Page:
The Santa Monica-Malibu and Beverly Hills school boards approved their 1986-87 district budgets Tuesday night, dipping heavily into their reserves and leaving a fiscally uncertain future for the schools.
The Santa Monica-Malibu Unified School District was able to balance its $31.5-million budget by trimming nearly $1.6 million and by using its last $300,000 in surplus funds.
"We have no money left over," said Janice Walker, Santa Monica-Malibu district spokeswoman. "We really don't know yet what our situation will be next year."
In Beverly Hills, school district officials used almost all of their reserves to make up more than $2 million in deficits in their $26-million budget. For the first time, the estimated deficit is greater than the $1.1-million surplus the district expects at the end of the year.
The district must either increase revenues or decrease expenditures to balance the 1987-88 budget, said John Scoggin, the district's financial director. "We can't pull money out of the reserves again.
"Failing any sort of any additional revenue, the school board will be forced to make substantial cuts."
Both school districts were able to get by this year without any substantial cuts in programs or manpower, but the Santa Monica-Malibu school board was close to firing 44 teachers in March to reduce the deficit.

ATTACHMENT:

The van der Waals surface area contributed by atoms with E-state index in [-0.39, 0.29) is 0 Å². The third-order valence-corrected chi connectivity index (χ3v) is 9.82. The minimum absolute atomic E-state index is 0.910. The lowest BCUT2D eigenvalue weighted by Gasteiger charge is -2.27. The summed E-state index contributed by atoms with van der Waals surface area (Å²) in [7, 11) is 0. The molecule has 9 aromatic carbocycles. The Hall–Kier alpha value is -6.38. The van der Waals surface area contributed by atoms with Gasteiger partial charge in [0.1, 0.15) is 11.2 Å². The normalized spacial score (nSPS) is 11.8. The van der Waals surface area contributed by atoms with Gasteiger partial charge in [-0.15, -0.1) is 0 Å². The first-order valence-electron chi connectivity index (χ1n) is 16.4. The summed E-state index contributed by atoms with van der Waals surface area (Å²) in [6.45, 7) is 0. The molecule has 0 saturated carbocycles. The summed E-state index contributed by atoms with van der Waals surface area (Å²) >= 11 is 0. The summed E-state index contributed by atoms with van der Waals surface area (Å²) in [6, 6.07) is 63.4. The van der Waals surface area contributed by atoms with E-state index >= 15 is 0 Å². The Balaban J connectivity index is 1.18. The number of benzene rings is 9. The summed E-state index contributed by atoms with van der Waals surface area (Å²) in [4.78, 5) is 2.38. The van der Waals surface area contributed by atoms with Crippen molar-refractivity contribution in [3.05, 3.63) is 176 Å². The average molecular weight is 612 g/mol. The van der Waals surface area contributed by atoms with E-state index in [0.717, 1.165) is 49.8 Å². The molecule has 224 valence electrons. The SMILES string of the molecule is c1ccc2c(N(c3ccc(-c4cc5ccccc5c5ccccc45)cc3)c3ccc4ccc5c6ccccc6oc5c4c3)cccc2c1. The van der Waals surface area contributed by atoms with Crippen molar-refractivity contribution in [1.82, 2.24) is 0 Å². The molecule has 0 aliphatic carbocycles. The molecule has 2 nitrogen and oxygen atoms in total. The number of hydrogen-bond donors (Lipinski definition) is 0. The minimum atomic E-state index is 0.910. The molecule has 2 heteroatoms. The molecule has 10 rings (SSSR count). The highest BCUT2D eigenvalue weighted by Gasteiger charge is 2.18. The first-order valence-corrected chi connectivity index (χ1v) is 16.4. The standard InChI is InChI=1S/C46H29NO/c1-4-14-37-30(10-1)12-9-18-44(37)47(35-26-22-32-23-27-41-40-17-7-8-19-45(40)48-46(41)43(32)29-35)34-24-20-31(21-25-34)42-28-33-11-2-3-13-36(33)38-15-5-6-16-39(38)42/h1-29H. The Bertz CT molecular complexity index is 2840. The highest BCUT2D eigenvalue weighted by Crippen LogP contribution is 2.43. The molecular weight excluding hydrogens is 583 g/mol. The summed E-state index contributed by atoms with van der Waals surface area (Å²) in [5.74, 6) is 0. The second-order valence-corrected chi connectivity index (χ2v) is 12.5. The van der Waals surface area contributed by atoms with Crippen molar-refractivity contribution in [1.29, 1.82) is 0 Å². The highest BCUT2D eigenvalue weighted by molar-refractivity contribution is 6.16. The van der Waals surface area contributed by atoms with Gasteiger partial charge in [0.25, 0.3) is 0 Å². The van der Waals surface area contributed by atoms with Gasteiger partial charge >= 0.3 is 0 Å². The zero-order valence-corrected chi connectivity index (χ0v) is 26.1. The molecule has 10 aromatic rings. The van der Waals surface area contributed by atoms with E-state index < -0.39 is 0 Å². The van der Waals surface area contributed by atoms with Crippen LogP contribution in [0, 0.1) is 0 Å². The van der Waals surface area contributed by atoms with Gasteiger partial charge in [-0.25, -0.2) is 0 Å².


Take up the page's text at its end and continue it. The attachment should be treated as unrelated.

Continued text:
Although the teachers were laid off for 2 1/2 months, most of them were rehired when more than 30 teachers retired this year, Walker said.
Beverly Hills school officials were also expecting to lay off teachers until the city provided the district with $2.2 million in funding.
Much of the funding problem, according to both districts, has been caused by declining student enrollment.
Student enrollment at Santa Monica-Malibu schools has declined by 3% to 5% each year since 1975. Enrollment dropped from 13,800 in 1975-76 to 9,400 students this year, which accounts for a loss of $11.5 million in funding, said Walker.
The Beverly Hills school district estimates that enrollment will decline by 80 students this year. But Scoggin said a new transfer law, passed in January, could alleviate Beverly Hills' declining enrollment and increase next year's revenue. The law would allow children of people who work in Beverly Hills to attend schools there.
In addition to losing enrollment, each district has lost other sources of revenues.
Scoggin said Beverly Hills lost revenue because of a drop in the price and production of oil from wells on the high school campus. Scoggin estimated that the school will receive $360,000 this year, down from a $1.2 million in annual oil income before 1983.
Santa Monica-Malibu schools also lost additional funding when the state categorized it as a "high-wealth district." Allocation of state funds for each school district is based on property taxes. Walker could not estimate how much money was lost because of the new status.
To make up for the losses both districts have increased their efforts to raise money.
The Beverly Hills school board hired a public relations agency in July to convince the public of the severity of school budget difficulties and to raise money.
The Santa Monica-Malibu school board plans to sell 90 acres of coastal property in Malibu, but the revenue from the sale will not be available until the 1990s, Walker said.